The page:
Unfortunately Grand Theft Auto‘s satire is only skin deep. It’s no longer simply a cut-scene or dialogue box that carries the joke, the mechanics are an important stage on which the humor plays out. However the mechanics, with their history, are only funny in relation to the game’s theme.


We are still left with a question: Can games create meaning without using the conventions of other art forms as a crutch? Can mechanics signify something without a theme?

Maybe they can’t.

In his lecture at GDC entitled I-Fi: Immersive Fidelity in Game Design, Clint Hocking, a creative director at Ubisoft Montreal, suggested that there were two kinds of immersion: formal and sensual. Formal immersion is when a player disappears into a ruleset, bending every neural pathway around an abstract problem in the hopes of solving it to their advantage. There is also sensual immersion, where the player is pulled into deep concentration by the sights and sounds of a game. His goal, he said, as a game designer and director, was to fuse these two different types of response into a single, seamless experience.

Whether or not this can be accomplished, I’m not even sure if it’s even necessary.

What seems obvious to me is that in games like Carcassone, Super Smash Bros., Passage, the sensual immersion, which is often more accessible, serves as a gateway to formal immersion. Players are far more willing to explore the rich and interesting mechanics of a game when they are paired with an appropriate and attractive theme.

Finally, the language of signs (visual, auditory, literary, etc.), is meant to communicate our perceptions and reactions to the world around us. The problem might be that mechanics are not actually signifiers. They are not a matter of perception but of mathematical truth, and are ultimately and intimately linked to the systems that run the natural world.

Perhaps it is so hard to signify a thing with pure mechanics because the thing being signified is actually a signifier for the mechanic itself.

In other words, the mechanics of Chess are not about politics. “Politics”, along with “kings” and “pawns”, are the ideas, the signs, we use to wrap our heads around the dynamics at work in both human power structures and a certain ruleset that governs the movement of distinct pieces across a checkered board.

Games, then, are not like war. War is a bad game.


The author would like to strongly invoke the “intentional fallacy” in defense of this piece, and also apologize for the rather cursory use of semiotics. Also, be sure to checkout the upcoming “Far Cry 2″ and judge for yourself how successful Clint Hocking was in marrying the formal and sensual.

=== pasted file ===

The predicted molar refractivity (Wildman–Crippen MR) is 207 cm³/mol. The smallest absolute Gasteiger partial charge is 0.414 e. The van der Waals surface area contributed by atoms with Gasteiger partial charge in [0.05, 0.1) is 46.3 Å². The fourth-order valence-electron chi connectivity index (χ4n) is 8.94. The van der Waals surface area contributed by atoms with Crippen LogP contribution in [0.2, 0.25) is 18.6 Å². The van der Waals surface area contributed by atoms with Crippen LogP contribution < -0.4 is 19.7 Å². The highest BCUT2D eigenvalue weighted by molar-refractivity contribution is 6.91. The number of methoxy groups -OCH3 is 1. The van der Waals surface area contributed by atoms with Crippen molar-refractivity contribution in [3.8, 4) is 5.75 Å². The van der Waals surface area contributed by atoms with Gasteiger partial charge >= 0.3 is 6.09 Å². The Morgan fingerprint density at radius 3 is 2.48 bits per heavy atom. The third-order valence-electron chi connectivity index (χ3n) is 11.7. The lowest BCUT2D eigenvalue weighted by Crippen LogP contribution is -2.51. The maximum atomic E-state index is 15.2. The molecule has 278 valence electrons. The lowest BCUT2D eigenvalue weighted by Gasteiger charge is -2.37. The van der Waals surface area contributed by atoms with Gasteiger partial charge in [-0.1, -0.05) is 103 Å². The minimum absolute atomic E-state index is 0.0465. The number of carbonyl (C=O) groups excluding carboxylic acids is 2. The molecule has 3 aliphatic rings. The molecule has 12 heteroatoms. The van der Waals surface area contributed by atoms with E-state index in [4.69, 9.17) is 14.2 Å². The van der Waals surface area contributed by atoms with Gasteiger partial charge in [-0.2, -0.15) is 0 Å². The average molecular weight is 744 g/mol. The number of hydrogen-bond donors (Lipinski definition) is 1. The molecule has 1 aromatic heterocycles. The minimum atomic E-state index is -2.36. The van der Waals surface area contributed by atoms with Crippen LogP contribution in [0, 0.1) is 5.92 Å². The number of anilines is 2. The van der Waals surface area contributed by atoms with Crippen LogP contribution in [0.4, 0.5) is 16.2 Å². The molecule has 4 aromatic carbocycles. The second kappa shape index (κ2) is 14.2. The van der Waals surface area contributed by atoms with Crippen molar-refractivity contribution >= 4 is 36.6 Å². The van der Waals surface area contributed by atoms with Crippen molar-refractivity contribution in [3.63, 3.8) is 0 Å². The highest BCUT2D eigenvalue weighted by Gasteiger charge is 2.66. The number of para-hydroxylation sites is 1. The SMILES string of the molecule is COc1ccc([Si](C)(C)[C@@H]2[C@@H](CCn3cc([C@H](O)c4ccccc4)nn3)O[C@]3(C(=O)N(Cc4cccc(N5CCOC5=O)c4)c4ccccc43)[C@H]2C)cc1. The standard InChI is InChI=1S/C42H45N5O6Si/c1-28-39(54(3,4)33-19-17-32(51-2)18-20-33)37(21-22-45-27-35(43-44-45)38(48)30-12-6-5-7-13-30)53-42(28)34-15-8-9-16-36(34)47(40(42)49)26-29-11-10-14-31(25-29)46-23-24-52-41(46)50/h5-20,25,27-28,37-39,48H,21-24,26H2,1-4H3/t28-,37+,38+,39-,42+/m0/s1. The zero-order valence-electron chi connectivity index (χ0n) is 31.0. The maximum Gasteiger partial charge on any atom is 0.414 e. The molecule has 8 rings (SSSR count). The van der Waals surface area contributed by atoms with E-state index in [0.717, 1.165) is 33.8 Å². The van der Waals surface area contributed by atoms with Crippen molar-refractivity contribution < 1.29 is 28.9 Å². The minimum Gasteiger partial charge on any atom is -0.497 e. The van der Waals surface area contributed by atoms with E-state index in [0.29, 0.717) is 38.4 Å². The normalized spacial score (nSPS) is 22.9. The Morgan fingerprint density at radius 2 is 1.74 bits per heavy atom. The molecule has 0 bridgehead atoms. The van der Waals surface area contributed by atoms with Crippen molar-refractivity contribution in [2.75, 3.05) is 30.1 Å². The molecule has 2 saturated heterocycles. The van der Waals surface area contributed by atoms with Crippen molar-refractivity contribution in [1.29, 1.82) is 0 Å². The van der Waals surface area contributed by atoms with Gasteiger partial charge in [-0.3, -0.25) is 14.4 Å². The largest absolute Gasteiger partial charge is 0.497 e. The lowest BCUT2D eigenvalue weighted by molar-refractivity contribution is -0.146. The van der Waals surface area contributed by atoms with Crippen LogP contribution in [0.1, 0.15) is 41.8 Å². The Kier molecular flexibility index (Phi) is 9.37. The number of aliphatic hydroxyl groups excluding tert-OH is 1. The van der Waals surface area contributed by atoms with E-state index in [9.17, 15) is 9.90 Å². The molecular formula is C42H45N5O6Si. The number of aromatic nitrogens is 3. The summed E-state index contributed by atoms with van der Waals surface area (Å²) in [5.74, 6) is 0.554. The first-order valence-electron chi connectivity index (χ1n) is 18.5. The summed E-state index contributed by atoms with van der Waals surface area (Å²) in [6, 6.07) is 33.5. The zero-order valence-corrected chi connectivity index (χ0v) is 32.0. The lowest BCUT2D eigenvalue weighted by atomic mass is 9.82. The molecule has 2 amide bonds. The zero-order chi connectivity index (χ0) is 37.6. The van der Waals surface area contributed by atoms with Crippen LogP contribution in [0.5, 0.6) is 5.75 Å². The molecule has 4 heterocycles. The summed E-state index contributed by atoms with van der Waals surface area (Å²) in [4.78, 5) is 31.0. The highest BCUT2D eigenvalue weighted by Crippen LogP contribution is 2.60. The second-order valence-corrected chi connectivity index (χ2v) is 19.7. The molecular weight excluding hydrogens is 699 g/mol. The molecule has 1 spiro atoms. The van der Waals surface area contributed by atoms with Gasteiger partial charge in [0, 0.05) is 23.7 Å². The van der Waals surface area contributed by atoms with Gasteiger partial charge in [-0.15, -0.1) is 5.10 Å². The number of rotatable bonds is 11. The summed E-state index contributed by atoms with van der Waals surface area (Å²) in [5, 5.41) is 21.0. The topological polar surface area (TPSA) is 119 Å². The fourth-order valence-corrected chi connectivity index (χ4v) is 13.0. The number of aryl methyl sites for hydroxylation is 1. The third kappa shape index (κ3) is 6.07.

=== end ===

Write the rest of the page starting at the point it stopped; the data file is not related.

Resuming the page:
1. Bob wrote:

    When I think of “the meaning of mechanics,” I think of how attractive a game can be as a piece of propaganda. Passive forms of media have all been used as vessels to present political, religious and societal agendas and push them onto an audience that has no choice but to keep on reading/watching/listening. Whether you’re watching “Triumph of the Will”, reading “Atlas Shrugged” or listening to the 1812 Overture, you really don’t have any other choice but to accept what the filmmaker, author or composer is imposing upon you, whether you agree with their sentiments or not.

    Games, however, have the interactive component which makes success integral to whatever viewpoint they’re pushing. In order to beat a game, you kind of have to agree with its agenda enough to buy into it as strategy. The illusion of choice is what makes the whole mechanical-meaning argument so disturbing, and also far too tempting not to indulge in.

    For the record, don’t think that I’m lumping Tchaikovsky with Rand or Riefenstahl, there. I just couldn’t think of another musical-propaganda example right off hand. Instrumentally, anyway.

    Friday, May 2, 2008 at 5:50 am | Permalink
  2. Frank wrote:

    Charles, I think I pretty much agree with your conclusion here.

    The more I think about it, the more I think that the “statement” model of meaning is misapplied to games. Games do not transmit meaning from an author to an audience, games produce meaning. Meaning emerges from a game. And like any genuinely emergent property it is surprising and unpredictable or it is nothing at all.

    I wrote about this here:

    And it is also the focus of an essay about games and the “art question” in a forthcoming book about Pervasive games. This is where I broach the idea that “games are not media”.

    Here’s a detailed example of what I’m talking about: